As an immigration lawyer specializing in deportation defense, my Boston office has been inundated with calls from clients. Everyone wants to know how the partial government shutdown that went into effect on October 1, 2013 will impact their immigration case. The answer depends on what specific type of immigration case you have since the shutdown will affect certain aspects of some immigration agencies, but not others.
So, based on agency, here’s my handy guide:
U.S. Citizenship and Immigration Services (USCIS)
If you’ve applied for a green card, naturalization, a work permit, or other immigration benefit with USCIS, then I have good new for you: the shutdown will have no impact on your immigration case. This is because USCIS operates on a fee-for-services model, which is outside of the federal appropriation funding model. INFOPASS is operating as usual. Two exceptions are that E-Verify and the USCIS Office of Ombudsman will remain closed during the shutdown.
Immigration Court/Executive Office of Immigration Review (EOIR)
Unlike USCIS, which remains largely unaffected, the government shutdown throws our Immigration Court into chaos. Detained cases are being processed throughout the shutdown. Immigration Judges Day and Shapiro will be conducting detained hearings. But the non-detained immigration cases in court will not proceed. On Friday, October 4, 2013, for instance, there will be no Immigration Judges hearing cases in Boston Immigration Court.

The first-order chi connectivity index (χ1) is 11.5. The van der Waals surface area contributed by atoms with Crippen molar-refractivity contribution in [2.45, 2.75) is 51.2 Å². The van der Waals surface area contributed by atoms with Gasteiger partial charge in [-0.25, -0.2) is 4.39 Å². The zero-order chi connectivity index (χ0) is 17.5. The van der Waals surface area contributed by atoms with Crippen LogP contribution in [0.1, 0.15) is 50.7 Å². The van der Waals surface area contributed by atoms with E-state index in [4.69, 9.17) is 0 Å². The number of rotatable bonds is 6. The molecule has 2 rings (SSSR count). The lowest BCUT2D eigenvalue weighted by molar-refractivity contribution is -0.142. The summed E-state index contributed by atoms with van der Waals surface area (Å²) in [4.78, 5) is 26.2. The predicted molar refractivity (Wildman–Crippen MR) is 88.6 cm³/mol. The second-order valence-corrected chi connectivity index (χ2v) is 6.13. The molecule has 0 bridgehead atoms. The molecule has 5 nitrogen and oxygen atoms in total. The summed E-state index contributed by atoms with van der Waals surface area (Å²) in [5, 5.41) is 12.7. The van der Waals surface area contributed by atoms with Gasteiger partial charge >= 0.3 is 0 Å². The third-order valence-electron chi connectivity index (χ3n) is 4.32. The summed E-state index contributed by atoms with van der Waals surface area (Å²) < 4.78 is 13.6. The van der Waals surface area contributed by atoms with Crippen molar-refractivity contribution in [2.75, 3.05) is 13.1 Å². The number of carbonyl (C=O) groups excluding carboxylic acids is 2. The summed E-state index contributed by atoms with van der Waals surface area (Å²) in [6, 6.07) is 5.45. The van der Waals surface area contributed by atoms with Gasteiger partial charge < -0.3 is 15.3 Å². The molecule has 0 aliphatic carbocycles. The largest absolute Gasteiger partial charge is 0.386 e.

Immigration lawyers will not be permitted to review court files in Boston Immigration Court during the shutdown.
And exactly will happen to a non-detained immigration case in Immigration Court during the government shutdown? It’s very unclear. We are venturing into unknown waters. Little or no information has been forthcoming from EOIR, the national Immigration Court agency. No one knows how the non-detained docket will be managed after the shutdown ends.
In the face of so much uncertainty, my best advice is to follow the Boy Scouts motto: be prepared. If you have a hearing, make sure you are ready to appear. Meet all filing deadlines and call-up dates. Timely file all relevant motions.
Immigration and Customs Enforcement (ICE)
ICE detention and removal operations, including the posting of immigration bonds, will continue without any impact during the shutdown. Office of Chief Counsel, the Trial Attorney Unit, will continue to work on detained cases only.
A government shutdown won’t impact Department of State consular posts that issue F-1 visas to foreign student. The SEVIS system will function as usual. You will still be issued your I-20 and can still obtain work permits for use with CPT and OPT. Applications to reinstate student status will still be processed by USCIS, which the shutdown doesn’t affect.
We know that the government shutdown will end. But we don’t know when. How the shutdown impact your immigration case may change as the situation evolves. Please contact me if you have questions or need help with an immigration issue.